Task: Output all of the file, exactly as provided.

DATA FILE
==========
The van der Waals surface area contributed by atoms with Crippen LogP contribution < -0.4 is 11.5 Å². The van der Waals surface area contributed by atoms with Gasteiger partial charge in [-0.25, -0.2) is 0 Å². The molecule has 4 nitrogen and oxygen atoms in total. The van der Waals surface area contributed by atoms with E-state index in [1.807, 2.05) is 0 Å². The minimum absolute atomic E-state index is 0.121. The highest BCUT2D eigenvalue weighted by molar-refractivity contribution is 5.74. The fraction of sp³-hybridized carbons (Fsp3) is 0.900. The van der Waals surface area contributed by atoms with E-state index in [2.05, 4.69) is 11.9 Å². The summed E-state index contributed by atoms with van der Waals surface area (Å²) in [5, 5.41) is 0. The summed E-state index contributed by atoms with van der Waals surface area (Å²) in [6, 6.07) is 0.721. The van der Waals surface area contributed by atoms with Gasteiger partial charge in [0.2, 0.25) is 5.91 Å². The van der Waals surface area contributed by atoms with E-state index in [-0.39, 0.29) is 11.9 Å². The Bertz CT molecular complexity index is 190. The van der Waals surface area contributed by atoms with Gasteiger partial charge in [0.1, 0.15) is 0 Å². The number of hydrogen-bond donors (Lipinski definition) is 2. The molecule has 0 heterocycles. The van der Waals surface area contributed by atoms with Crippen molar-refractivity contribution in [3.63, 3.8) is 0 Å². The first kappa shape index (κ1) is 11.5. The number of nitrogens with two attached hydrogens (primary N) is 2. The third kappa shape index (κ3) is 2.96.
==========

The van der Waals surface area contributed by atoms with Crippen LogP contribution < -0.4 is 11.5 Å². The van der Waals surface area contributed by atoms with Gasteiger partial charge in [-0.25, -0.2) is 0 Å². The molecule has 4 nitrogen and oxygen atoms in total. The van der Waals surface area contributed by atoms with E-state index in [1.807, 2.05) is 0 Å². The minimum absolute atomic E-state index is 0.121. The highest BCUT2D eigenvalue weighted by molar-refractivity contribution is 5.74. The fraction of sp³-hybridized carbons (Fsp3) is 0.900. The van der Waals surface area contributed by atoms with E-state index in [2.05, 4.69) is 11.9 Å². The summed E-state index contributed by atoms with van der Waals surface area (Å²) in [5, 5.41) is 0. The summed E-state index contributed by atoms with van der Waals surface area (Å²) in [6, 6.07) is 0.721. The van der Waals surface area contributed by atoms with Gasteiger partial charge in [0.2, 0.25) is 5.91 Å². The van der Waals surface area contributed by atoms with E-state index in [-0.39, 0.29) is 11.9 Å². The Bertz CT molecular complexity index is 190. The van der Waals surface area contributed by atoms with Gasteiger partial charge in [0.1, 0.15) is 0 Å². The number of hydrogen-bond donors (Lipinski definition) is 2. The molecule has 0 heterocycles. The van der Waals surface area contributed by atoms with Crippen molar-refractivity contribution in [3.63, 3.8) is 0 Å². The first kappa shape index (κ1) is 11.5. The number of nitrogens with two attached hydrogens (primary N) is 2. The third kappa shape index (κ3) is 2.96.